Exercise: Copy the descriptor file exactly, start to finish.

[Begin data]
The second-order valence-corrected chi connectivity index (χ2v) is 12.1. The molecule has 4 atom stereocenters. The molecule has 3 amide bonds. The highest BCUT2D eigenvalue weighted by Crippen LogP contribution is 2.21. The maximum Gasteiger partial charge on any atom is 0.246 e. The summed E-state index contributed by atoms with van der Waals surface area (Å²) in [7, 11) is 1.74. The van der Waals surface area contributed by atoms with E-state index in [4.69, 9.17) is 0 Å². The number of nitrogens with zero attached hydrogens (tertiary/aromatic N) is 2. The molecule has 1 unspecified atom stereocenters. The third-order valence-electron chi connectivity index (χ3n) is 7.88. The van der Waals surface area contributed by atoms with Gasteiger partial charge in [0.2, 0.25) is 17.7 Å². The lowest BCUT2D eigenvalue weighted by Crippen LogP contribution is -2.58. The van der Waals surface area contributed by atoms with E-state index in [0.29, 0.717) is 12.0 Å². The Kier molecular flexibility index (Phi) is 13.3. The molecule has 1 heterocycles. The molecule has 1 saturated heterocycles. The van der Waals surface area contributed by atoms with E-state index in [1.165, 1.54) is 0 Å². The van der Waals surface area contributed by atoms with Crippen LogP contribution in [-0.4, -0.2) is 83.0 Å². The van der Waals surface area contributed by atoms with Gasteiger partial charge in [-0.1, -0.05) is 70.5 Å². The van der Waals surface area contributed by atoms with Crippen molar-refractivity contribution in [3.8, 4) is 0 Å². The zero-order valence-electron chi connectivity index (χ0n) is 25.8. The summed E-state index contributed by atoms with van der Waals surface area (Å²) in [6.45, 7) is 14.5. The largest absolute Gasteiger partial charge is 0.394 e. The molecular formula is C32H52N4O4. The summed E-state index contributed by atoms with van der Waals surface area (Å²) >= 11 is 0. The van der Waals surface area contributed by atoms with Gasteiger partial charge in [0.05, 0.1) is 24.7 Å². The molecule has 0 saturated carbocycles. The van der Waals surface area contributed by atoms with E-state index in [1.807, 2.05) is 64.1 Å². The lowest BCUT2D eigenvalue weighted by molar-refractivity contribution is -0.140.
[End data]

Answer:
The second-order valence-corrected chi connectivity index (χ2v) is 12.1. The molecule has 4 atom stereocenters. The molecule has 3 amide bonds. The highest BCUT2D eigenvalue weighted by Crippen LogP contribution is 2.21. The maximum Gasteiger partial charge on any atom is 0.246 e. The summed E-state index contributed by atoms with van der Waals surface area (Å²) in [7, 11) is 1.74. The van der Waals surface area contributed by atoms with E-state index in [4.69, 9.17) is 0 Å². The number of nitrogens with zero attached hydrogens (tertiary/aromatic N) is 2. The molecule has 1 unspecified atom stereocenters. The third-order valence-electron chi connectivity index (χ3n) is 7.88. The van der Waals surface area contributed by atoms with Gasteiger partial charge in [0.2, 0.25) is 17.7 Å². The lowest BCUT2D eigenvalue weighted by Crippen LogP contribution is -2.58. The van der Waals surface area contributed by atoms with E-state index in [0.29, 0.717) is 12.0 Å². The Kier molecular flexibility index (Phi) is 13.3. The molecule has 1 heterocycles. The molecule has 1 saturated heterocycles. The van der Waals surface area contributed by atoms with E-state index in [1.165, 1.54) is 0 Å². The van der Waals surface area contributed by atoms with Crippen LogP contribution in [-0.4, -0.2) is 83.0 Å². The van der Waals surface area contributed by atoms with Gasteiger partial charge in [-0.1, -0.05) is 70.5 Å². The van der Waals surface area contributed by atoms with Crippen molar-refractivity contribution in [3.8, 4) is 0 Å². The zero-order valence-electron chi connectivity index (χ0n) is 25.8. The summed E-state index contributed by atoms with van der Waals surface area (Å²) in [6.45, 7) is 14.5. The largest absolute Gasteiger partial charge is 0.394 e. The molecular formula is C32H52N4O4. The summed E-state index contributed by atoms with van der Waals surface area (Å²) >= 11 is 0. The van der Waals surface area contributed by atoms with Gasteiger partial charge in [0.05, 0.1) is 24.7 Å². The molecule has 0 saturated carbocycles. The van der Waals surface area contributed by atoms with E-state index in [1.807, 2.05) is 64.1 Å². The lowest BCUT2D eigenvalue weighted by molar-refractivity contribution is -0.140.